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J Physiol. 1985 Nov;368:33-62.

The detection of monosynaptic connexions from inspiratory bulbospinal neurones to inspiratory motoneurones in the cat.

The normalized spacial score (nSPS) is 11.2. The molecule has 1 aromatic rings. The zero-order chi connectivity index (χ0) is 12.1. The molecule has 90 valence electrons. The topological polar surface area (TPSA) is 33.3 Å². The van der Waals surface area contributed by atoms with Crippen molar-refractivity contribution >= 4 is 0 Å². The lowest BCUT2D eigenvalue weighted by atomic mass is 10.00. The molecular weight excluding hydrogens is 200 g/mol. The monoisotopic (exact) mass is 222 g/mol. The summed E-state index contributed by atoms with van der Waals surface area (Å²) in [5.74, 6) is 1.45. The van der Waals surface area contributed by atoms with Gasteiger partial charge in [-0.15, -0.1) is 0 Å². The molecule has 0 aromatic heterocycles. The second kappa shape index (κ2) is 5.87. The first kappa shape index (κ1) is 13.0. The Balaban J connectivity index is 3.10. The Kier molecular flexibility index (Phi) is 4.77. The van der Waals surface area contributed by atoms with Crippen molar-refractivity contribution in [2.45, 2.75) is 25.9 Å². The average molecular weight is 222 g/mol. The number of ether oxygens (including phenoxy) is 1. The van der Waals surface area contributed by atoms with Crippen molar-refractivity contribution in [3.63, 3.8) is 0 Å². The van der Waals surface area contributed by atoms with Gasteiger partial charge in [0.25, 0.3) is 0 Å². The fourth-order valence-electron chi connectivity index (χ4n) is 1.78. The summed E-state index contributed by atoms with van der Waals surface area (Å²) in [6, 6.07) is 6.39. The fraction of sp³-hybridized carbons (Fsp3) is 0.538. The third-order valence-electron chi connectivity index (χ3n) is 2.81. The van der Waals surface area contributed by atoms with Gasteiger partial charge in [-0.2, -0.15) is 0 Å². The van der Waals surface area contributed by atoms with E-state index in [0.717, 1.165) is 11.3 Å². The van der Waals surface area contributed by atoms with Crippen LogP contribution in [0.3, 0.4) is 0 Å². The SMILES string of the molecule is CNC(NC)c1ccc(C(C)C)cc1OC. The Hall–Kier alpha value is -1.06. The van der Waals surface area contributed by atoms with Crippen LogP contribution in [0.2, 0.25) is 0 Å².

Simultaneous recordings were made of the discharges of inspiratory bulbospinal neurones and phrenic or external intercostal alpha-motoneurones in the anaesthetized cat. The connexions between these neurones were studied by the construction of cross-correlation histograms from their discharges. Peaks observed in the cross-correlation histograms were divided into three groups on the basis of their time courses: narrow, medium-width and high-frequency oscillations (h.f.o.). Narrow peaks were defined as having half-widths less than 1.1 ms and medium-width peaks as having half-widths greater than this, while h.f.o. was characterized by periodic waves in the range 60-120 Hz. H.f.o. peaks were interpreted as being derived from the well known periodic synchronization of medullary inspiratory neurones in this frequency range. The time courses and latencies of the medium-width peaks could be quantitatively explained by a simple model representing excitation of the motoneurones by bulbospinal neurones whose discharges showed synchronization within +/- 1 ms of the reference spike, together with temporal dispersion in bulbospinal axons having a distribution of conduction velocities given by the measurements of this study. Such an explanation was essential for some of the medium-width peaks, whose latencies were short compared to the conduction times to the spinal cord for their own axons, but for other medium-width peaks oligosynaptic excitation of the motoneurones from the identified bulbospinal neurones was another possible explanation. The narrow peaks were of appropriate durations for monosynaptic connexions and were all at appropriate latencies (0.6-2.4 ms after the calculated arrival time of the bulbospinal impulse in the segment concerned). It is concluded from the observations of narrow peaks that monosynaptic excitation exists between inspiratory bulbospinal neurones and both phrenic and external intercostal motoneurones. However, because of the existence of presynaptic synchronization, as shown by the presence of the medium-width peaks, such a conclusion is predicated upon being able to discriminate against such an effect. The model showed that this restriction applies just as much to the measurements of excitatory post-synaptic potentials (e.p.s.p.s) by spike-triggered averaging as it does to cross-correlation measurements. We suggest that the discrimination against presynaptic synchronization here was possible only because the long conduction distance created temporal dispersion in the synchronized presynaptic impulses.

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